Physical attributes of an earthquake
Fractures in the earth's crust in which sections of rock
have slipped past each other are called faults. The release of energy is in the
form of low-frequency sound waves called seismic waves. There are thousands of
earthquakes occurring annually, but most are very weak and cannot be detected
by human beings. They are, however, recorded by seismographs, which are
instruments designed to detect the planet's vibrations and movements. The
seismic focus is the point where the earthquake originates. Directly above it,
on planet's surface, is the epicenter.
Types of waves that accompany
• Primary (P) waves have a "push/pull" vibration.
• Secondary (S) waves have a "side-to-side" vibration.
• Surface (L) waves, named after the nineteenth-century British mathematician
A.E.H. Love, travel along the surface of the planet's surface, and cause the
major damage in an earthquake.
Note: P and S waves travel deep into planet, and reflect off the surfaces of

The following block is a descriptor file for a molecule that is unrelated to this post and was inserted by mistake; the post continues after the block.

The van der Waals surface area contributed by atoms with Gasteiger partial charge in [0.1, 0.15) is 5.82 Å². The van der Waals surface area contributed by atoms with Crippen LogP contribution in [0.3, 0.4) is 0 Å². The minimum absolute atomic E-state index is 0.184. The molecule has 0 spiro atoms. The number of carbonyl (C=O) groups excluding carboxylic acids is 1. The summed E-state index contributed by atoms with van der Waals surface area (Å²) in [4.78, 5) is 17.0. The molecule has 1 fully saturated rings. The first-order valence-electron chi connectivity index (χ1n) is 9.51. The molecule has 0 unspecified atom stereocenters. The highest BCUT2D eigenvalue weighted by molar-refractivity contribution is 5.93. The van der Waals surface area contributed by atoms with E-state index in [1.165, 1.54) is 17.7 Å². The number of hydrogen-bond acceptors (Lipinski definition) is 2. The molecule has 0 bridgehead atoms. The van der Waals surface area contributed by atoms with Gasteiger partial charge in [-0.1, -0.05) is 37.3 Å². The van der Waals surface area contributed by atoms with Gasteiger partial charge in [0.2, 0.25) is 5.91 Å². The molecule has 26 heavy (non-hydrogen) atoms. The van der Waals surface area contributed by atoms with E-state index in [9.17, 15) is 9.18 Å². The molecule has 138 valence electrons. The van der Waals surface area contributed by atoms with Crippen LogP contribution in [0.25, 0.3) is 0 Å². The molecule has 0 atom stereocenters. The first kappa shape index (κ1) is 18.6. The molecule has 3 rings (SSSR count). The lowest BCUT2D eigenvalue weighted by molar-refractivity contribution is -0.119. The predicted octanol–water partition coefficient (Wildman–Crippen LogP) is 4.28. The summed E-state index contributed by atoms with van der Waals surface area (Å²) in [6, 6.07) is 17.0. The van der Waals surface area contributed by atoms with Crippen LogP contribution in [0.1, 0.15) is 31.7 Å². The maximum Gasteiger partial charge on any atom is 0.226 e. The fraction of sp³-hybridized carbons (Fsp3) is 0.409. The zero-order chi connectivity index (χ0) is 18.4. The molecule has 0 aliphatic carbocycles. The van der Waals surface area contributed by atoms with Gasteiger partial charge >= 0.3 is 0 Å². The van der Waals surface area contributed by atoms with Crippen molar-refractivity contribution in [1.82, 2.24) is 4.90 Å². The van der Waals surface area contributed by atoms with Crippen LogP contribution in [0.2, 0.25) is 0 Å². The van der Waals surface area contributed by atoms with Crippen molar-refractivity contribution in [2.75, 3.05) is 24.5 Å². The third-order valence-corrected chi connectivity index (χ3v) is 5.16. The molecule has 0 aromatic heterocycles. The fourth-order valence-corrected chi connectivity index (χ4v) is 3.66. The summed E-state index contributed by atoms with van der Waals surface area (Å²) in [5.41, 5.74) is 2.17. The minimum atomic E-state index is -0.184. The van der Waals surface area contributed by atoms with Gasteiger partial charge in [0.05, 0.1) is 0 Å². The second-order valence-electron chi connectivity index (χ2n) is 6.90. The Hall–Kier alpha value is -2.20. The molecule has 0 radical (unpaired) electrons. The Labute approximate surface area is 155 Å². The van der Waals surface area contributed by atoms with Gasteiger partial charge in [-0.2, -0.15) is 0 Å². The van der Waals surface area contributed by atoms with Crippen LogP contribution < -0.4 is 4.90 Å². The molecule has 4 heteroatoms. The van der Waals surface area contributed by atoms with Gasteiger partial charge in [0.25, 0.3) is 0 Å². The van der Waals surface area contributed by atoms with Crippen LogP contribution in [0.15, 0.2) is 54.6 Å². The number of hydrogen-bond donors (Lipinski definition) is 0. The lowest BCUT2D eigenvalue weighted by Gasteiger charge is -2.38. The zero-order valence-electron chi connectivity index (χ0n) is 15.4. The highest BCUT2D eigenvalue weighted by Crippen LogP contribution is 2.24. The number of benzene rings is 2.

its various geologic layers. S waves are unable to penetrate the liquid outer
core of the planet
The sum total of the energy released by an earthquake is measured on the
Richter scale. The Richter scale is as follows: Each increase by a factor of
one corresponds to a 10X increase in the strength of a quake. Those above a
factor of seven on the Richter scale are considered to be severe earthquakes.
Surviving an earthquake
To survive an earthquake in one of these areas, you should acquaint yourself
with the causes and preparedness in the event of an earthquake. You cannot stop
the earthquake from coming but you can understand and ACT!
• Stay away from glass and hanging objects, large furniture such as china
cabinets and bookcases
• Shield your face and head from falling debris
• Take cover under a heavy desk or table that can provide you with airspace
• Inner walls and door frames are the least likely to collapse
• Don’t use candles, matches or lighters if the lights go out – there may be a
• If you are in a high rise building get under a desk, stay away from windows
and outside walls. Remain in the building and DO NOT use the elevators.
• If you are in a crowded public place, do not rush for the doorways.
• If you are outside, move away from utility wires and buildings
• If you are driving in your care, stop, move to the shoulder or curb away from
overhead wires, under or over passes, utility poles. Stay in the vehicle, set
parking brake and turn on radio to emergency broadcast information